Kiddi Caru Day Nursery and Preschool

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About Kiddi Caru Day Nursery and Preschool

Name Kiddi Caru Day Nursery and Preschool
Ofsted Inspections
Address Wade Park Farm, Salisbury Road, Ower, Romsey, Hampshire, SO51 6AG
Phase Childcare on Non-Domestic Premises, Full day care
Gender Mixed
Local Authority Hampshire
Highlights from Latest Inspection

What is it like to attend this early years setting?

The provision is good

Children meet friendly and enthusiastic staff on arrival. Staff ensure there is a flexible settling-in process to enable all children to confidently enter the nursery. They identify that children struggling to settle is an area for development after the impact of the COVID-19 pandemic.

Children are safe and secure, and they develop strong bonds with their key person. Staff know the children well and successfully identify their next steps. This is particularly the case for children with special educational needs and/or disabilities (SEND).

All children make good progress and confidently develop personal, social and emot...ional skills.Children have access to a well-organised outside space. This allows them to get fresh air and exercise.

Children develop physical skills from using the different resources available. For example, they experience balancing on climbing frames and scooping and pouring in the sand and water pits. Children learn to look after themselves.

For example, they wear sun cream and hats when playing outside in the warm weather and drink from easily accessible water bottles. Children behave well and respect staff and each other. They make friends and engage well in play together.

What does the early years setting do well and what does it need to do better?

Staff are effective in planning an environment based on children's interests and next steps. For example, younger children learn to walk with walkers and child-height equipment. Staff have high expectations for behaviour in the nursery.

They are quick to remind children of the rules and boundaries, such as not to throw a toy across the room. Children listen and act on instruction. This helps them learn to self-regulate and manage their own behaviour.

Staff encourage children to make healthy choices. For example, staff provide balanced, home-cooked snacks and meals. This learning is successfully extended by activities planned by other staff members.

For example, the nursery cook organises weekly cookery classes, and children plant and grow tomatoes. Children benefit from exciting activities with all staff while learning about the world around them.Staff support children to be independent as they prepare for their move to school.

They encourage children to master skills such as choosing their own lunch and pouring their own drinks. Children are independent learners and explore the environment around them. Staff introduce adult-led activities to support their interests and to give children more focused learning.

However, on occasion, staff deployment is not fully effective in supporting social interactions with children.The manager fully supports the well-being and mental health of staff. They say she is very approachable, supportive and understanding.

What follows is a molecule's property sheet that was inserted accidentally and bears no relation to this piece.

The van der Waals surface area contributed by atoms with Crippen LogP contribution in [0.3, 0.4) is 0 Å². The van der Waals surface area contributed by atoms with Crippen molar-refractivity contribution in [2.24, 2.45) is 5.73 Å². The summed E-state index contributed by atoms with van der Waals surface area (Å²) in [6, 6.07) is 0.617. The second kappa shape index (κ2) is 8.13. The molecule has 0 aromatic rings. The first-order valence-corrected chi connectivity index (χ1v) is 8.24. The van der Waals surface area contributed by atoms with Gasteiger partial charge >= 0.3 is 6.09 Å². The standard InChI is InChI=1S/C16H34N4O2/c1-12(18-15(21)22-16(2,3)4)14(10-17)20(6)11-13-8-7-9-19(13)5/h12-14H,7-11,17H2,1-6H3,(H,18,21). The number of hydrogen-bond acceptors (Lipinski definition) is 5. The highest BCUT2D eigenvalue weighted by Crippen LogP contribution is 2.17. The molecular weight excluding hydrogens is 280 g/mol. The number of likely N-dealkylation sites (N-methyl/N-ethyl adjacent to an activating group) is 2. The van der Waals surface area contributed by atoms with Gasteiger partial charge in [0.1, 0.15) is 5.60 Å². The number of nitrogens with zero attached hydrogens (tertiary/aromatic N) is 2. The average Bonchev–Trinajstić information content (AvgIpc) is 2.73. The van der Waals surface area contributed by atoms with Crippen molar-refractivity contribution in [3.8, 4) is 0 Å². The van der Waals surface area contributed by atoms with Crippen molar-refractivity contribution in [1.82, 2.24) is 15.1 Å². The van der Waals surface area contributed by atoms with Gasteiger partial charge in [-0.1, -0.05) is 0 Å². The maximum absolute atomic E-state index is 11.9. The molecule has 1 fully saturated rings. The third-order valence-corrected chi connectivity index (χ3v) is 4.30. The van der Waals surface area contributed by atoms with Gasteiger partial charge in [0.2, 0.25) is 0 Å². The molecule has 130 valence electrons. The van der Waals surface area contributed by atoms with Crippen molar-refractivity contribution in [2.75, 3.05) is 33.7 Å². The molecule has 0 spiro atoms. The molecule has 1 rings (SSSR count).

Staff attend regular meetings to discuss certain topics, such as their key children and any concerns they may have. Staff have constant access to training courses to help extend their early years knowledge further. They feel comfortable identifying further training needed and approaching the manager with this.

This provides the best possible learning outcomes for children.Parents and carers are very complimentary about staff at the nursery. They say staff are very approachable and always give feedback about their children's day at drop-off and pick-up times.

Parents explain how they also receive feedback and photos regarding their children's progress, for example through an online assessment tool and at parents' evening. They state that their children are always enthusiast to attend each day and excitedly talk about their day on the journey home. Parents say children settle very well and that there is an effective transition when children are old enough to move to the pre-school room.

They explain that children are happy and make good progress.Staff are effective in encouraging children to talk during activities. For example, during a play dough-making activity outdoors, they ask children to identify colours and count scoops of flour to encourage conversations.

This helps develop children's communication and language skills, as well as introducing mathematical words and skills.


The arrangements for safeguarding are effective.Staff have a good knowledge of safeguarding and child protection.

They can identify signs of neglect, radicalisation and physical abuse. Staff can explain the process involved when they have a concern about an adult or child. They know who to escalate this to and are aware of who the designated safeguarding lead is.

Staff know where to access policies and more information regarding safeguarding, including contact details. The manager has a thorough safeguarding process and a process for checking staff suitability.

What does the setting need to do to improve?

To further improve the quality of the early years provision, the provider should: review and improve the deployment of staff to allow more effective social interactions with children.

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